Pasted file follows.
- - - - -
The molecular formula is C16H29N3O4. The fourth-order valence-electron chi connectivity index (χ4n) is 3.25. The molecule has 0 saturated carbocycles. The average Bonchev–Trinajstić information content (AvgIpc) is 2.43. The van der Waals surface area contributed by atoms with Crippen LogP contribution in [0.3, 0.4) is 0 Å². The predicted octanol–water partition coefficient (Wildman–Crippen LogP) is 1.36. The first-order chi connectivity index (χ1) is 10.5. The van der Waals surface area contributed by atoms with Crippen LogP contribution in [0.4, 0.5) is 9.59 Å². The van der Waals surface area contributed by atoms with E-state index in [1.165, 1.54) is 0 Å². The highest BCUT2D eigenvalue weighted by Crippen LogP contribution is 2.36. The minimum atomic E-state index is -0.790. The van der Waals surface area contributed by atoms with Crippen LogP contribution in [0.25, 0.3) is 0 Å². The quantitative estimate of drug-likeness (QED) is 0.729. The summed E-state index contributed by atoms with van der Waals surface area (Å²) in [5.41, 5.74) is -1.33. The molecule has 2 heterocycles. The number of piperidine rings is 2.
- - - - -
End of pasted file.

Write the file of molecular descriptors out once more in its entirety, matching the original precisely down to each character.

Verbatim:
The molecular formula is C16H29N3O4. The fourth-order valence-electron chi connectivity index (χ4n) is 3.25. The molecule has 0 saturated carbocycles. The average Bonchev–Trinajstić information content (AvgIpc) is 2.43. The van der Waals surface area contributed by atoms with Crippen LogP contribution in [0.3, 0.4) is 0 Å². The predicted octanol–water partition coefficient (Wildman–Crippen LogP) is 1.36. The first-order chi connectivity index (χ1) is 10.5. The van der Waals surface area contributed by atoms with Crippen LogP contribution in [0.4, 0.5) is 9.59 Å². The van der Waals surface area contributed by atoms with E-state index in [1.165, 1.54) is 0 Å². The highest BCUT2D eigenvalue weighted by Crippen LogP contribution is 2.36. The minimum atomic E-state index is -0.790. The van der Waals surface area contributed by atoms with Crippen LogP contribution in [0.25, 0.3) is 0 Å². The quantitative estimate of drug-likeness (QED) is 0.729. The summed E-state index contributed by atoms with van der Waals surface area (Å²) in [5.41, 5.74) is -1.33. The molecule has 2 heterocycles. The number of piperidine rings is 2.